Youth is wasted
by Jim Piechota
My Crazy Beautiful Life by Ke$ha; Touchstone/Simon & Schuster, $22.99
Like a box of junk candy to a sugar fiend, the autobiography My Crazy Beautiful Life, by the "Tik Tok," "We R Who We R" award-winning recording artist known as Ke$ha, seeks to satisfy that craving for empty-caloric entertainment in-between newer books and movies that should really captivate our attention, like Alice Munro's new book of stories or The Hobbit. And it does so, not with its haphazard paragraphs, but through the layered, scrapbook-style photography of a singer coming of age.
This illustrated memoir of Los Angeles native Kesha Rose Sebert is a glossy ordeal awash in full-color photographs effectively chronicling her life-so-far, from a toddler in a less-fortunate, animal-loving family with an uncanny attraction to body paint, doting on her siblings Lagan and Louie. Music played a great role in her upbringing; she was raised solely by her singer-musician mother Pebe Sebert, who ricocheted the family from Southern California to Nashville after securing a songwriting contract, then back to LA, where Pebe began distributing her daughter's demo CD. A call from record producer Dr. Luke was all that it took to spark a career that continues to blow up today. Ke$ha's new CD Warrior, greatly influenced by Iggy Pop's 1977 album The Idiot, dropped on Dec. 4.
But as far as this book is concerned, that's about all there is to tell. The book is less of a success than anything she's done musically, and feels more like a slick promotional brochure for the new album. Ke$ha's introduction boasts that "in less than three years, I've gone from being the worst waitress in LA to a multiplatinum-selling artist." This would strike a sensitive reader as compelling if she did indeed continue to glance inward, but what readers get is passages like, "I looked at the blank page and realized that I was right back where it all started, a girl with a crazy dream and a notebook." Meh.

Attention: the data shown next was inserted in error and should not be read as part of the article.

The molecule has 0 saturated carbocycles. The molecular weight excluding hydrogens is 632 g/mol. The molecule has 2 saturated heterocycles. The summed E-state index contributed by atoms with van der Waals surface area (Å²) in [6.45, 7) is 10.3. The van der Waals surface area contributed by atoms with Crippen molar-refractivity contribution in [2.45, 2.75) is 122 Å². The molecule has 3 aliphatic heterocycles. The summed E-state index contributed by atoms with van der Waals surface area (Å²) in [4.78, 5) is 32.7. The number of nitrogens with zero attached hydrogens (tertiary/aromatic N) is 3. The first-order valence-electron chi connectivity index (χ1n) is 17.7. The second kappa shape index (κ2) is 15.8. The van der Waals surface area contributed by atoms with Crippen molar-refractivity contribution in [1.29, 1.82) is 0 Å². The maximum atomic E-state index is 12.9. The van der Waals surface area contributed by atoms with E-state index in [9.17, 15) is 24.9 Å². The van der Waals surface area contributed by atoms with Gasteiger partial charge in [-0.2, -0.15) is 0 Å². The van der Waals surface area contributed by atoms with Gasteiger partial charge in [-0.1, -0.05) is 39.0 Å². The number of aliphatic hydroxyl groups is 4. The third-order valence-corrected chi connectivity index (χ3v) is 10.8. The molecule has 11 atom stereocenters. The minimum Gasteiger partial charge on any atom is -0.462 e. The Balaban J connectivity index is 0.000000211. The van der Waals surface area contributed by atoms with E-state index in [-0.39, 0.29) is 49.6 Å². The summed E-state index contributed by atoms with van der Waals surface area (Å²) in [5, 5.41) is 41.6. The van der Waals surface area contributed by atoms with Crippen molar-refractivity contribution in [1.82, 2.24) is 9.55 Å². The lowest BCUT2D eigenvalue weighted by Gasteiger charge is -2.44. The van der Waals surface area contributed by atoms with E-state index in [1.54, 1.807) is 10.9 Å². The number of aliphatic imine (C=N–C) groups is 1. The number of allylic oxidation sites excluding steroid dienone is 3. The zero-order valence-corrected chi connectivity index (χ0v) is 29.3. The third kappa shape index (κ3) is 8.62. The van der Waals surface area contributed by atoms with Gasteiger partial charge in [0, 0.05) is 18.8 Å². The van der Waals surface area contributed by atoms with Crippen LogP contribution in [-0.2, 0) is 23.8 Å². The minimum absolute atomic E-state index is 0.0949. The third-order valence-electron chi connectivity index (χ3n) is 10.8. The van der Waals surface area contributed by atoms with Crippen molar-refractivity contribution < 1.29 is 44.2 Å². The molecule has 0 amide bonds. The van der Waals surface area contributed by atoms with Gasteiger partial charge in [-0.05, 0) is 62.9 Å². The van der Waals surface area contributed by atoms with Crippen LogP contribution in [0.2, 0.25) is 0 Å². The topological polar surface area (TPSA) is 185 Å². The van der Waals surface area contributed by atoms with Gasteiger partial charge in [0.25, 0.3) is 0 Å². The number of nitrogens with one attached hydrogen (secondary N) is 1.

But it is what it is, so buy it for the pictures, which greatly make up for pages of limp writing and awkward phrasing – so surprising, knowing that Ke$ha wrote all of the tracks on both 2010's Animal and Warrior. Pictorially, her memoir details the exhaustive work and the exhilaration that stage life and touring the world can bring a girl who grew up with the understanding that "if we were too broke to go shopping, my mom would take us to Beverly Hills and we would look for discarded treasures on the side of the road."
Snapshots of sweaty, soggy, post-show Ke$ha and those of her reuniting with a family that show-business keeps her too busy to visit, read more authentic than the pics of her flipping off the camera in Europe, of hugging teary, star-struck fans, or of privileged vacations to the Galapagos and South Africa.
But her songwriting (not book-writing) talents are evident throughout the memoir, and it remains to be seen if her music and her message mature as her star continues to soar. If the idea of a young, outspoken pop music performer penning her own "life story" at the ripe old age of 25 makes you want to clutch your hard-won pearls crouched in a darkened room, you're not alone. But for Ke$ha's legion of adolescent followers – a fanbase she calls her "animals," to whom she dedicates the book (they even send her their teeth) – it's a photographic bible of popularity and success, giving them something to finish high school for.
It's the story of a lucky girl's quarter-century, from growing up supported by welfare and food stamps to young adulthood as a glitter-bombed, one-girl hit parade, trampling the music industry's idea of what a pop star should be with a barrage of expletives, precocious attitudes, and some admittedly catchy music that speaks to a me-first generation with just enough pre-party time to "brush my teeth with a bottle of Jack."